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Eddy currents induced in let's say a metal increase with the increase of rate of change of magnetic field. They increase with a square of both peak magnetic field and frequency.

Now imagine a system with one coil and a metal being put next to it so that the eddy currents are induced inside of it that are heating the metal. If I have the coil connected to a power grid with a 50 Hz frequency, the eddy currents will be smaller than if I had it on 100 Hz. But what puzzles me with this is that if I just increase the frequency of the power grid, the eddy current losses will skyrocket, while power expended calculated by P=U*I will stay practically the same.

If I increase the frequency by a lot I would by this logic break the 100 % efficiency. So what actually happens here? Where does the additional power come from when I greatelly increase the frequency?

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  • \$\begingroup\$ The inductive reactance of the metal also increases with frequency so it's not as clear cut as you think. \$\endgroup\$ – Andy aka Mar 9 '17 at 11:35
  • \$\begingroup\$ I know this. Yet the eddy currents Will keep increasing with the frequency. To my knowledge the amplitude of input current does not increase. So HOW does the grid provide more energy if not by the current amplitude? \$\endgroup\$ – MaDrung Mar 10 '17 at 6:50
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Eddy losses increase input resistance (reducing input power efficiency) and increase output resistance (reducing output power efficiency).

If you hold the input voltage constant, the input current will decrease, and the output power will decrease.

If you hold the input power constant, the output power will decrease.

If you hold the input current constant, the input voltage will increase, and the output power will decrease.

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  • \$\begingroup\$ Ok, so I imagine that resistance felt because of the load is not Real resistance, but is caused by the counter emf which is dependent on the input frequency? If so, then why even bother to increase the frequency if that will not change the heating performance? As I see it, in induction cooking it does. But there they use a resonator to store that energy in the system. \$\endgroup\$ – MaDrung Mar 31 '17 at 5:53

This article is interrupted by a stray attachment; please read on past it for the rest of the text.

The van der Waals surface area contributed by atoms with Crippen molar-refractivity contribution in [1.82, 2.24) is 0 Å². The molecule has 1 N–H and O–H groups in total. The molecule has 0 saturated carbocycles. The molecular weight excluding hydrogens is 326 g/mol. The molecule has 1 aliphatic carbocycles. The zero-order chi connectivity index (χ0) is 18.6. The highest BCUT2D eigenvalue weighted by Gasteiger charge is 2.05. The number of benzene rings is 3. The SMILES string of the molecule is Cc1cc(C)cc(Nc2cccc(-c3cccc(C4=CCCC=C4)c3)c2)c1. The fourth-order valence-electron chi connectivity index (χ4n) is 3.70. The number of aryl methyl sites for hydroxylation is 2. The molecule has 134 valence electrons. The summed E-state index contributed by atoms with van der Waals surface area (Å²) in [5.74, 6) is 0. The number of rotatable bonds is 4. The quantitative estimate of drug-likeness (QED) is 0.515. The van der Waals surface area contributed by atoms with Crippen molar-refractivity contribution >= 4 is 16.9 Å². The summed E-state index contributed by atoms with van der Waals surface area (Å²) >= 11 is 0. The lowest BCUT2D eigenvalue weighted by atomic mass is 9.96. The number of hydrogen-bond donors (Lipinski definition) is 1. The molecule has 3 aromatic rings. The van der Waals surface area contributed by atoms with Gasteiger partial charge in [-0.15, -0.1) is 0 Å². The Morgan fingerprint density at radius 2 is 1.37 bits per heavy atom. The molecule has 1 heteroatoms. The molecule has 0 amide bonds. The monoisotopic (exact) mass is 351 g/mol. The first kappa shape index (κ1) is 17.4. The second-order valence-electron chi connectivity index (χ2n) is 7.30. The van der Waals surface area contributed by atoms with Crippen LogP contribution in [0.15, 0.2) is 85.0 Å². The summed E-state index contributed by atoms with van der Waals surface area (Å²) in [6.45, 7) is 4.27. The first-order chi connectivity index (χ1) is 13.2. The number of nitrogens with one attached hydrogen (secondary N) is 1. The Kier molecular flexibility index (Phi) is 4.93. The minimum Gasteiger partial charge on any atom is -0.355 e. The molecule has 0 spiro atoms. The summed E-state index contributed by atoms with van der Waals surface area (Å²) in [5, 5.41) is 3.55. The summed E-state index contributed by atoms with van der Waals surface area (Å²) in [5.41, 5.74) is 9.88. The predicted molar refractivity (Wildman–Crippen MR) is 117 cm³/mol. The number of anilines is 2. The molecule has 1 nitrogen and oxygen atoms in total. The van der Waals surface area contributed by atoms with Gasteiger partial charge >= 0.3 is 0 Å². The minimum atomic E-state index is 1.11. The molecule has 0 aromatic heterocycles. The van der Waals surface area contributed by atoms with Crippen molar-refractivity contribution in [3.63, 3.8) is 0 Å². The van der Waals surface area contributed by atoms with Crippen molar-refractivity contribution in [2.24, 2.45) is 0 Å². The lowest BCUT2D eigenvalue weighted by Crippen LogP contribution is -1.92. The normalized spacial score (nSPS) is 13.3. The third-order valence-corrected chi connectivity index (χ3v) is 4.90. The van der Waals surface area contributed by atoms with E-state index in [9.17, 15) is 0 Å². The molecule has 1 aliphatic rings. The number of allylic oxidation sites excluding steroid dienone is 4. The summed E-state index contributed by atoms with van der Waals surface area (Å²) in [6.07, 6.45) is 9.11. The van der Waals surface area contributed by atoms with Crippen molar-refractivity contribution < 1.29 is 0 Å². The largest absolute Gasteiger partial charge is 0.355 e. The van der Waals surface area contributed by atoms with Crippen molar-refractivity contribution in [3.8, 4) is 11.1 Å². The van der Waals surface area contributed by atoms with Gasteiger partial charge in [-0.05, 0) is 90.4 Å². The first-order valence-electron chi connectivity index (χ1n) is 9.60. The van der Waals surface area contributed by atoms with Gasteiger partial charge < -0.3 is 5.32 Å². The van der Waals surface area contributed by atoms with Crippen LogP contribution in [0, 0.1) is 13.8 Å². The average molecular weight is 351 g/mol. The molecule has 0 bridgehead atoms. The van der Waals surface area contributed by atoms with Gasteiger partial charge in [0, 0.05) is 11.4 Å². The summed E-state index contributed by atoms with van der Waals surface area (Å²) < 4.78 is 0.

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There is no 100% efficiency. There is a input power, output power and loss. A loss is further split into a copper loss and iron loss. The copper loss is caused by the resistance of the wires/windings, while the iron loss is caused by magnetizing the iron core. Eddy currents are one another type of loss in the iron core. The core made of steel laminations reduces eddy currents. The answer of your question is: There is a decrease of the output power or there is an increase of input power, to maintain the energy balance: \$P_{in}=P_{out}+P_{loss}\$

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  • \$\begingroup\$ I know all of that. I asked what actually happens, when frequency of the input power is increased. It should increase eddy currents, but input power doesn't care about frequency since it's calculated by I*U at every point of time. \$\endgroup\$ – MaDrung Mar 9 '17 at 9:47
  • \$\begingroup\$ I don't understand what you mean by input power doesn't care ...U*I...Also the output power and power loss doesn't care, but the power balance is always achieved, no matter what goes in,out. \$\endgroup\$ – Marko Buršič Mar 9 '17 at 10:10
  • \$\begingroup\$ I know that. I'm asking how. :D Because if I increase the frequency of the input, the eddy currents Will increase. But the input current stay bassicaly the same?? only the frequency increases. And if you calculate the power draw it is the same, yet the output power caused by eddy currents isn't. :) There is something foundamental I don't understand here. I want to know what. Your comments about input=output don't help with that. I know that. \$\endgroup\$ – MaDrung Mar 9 '17 at 14:59

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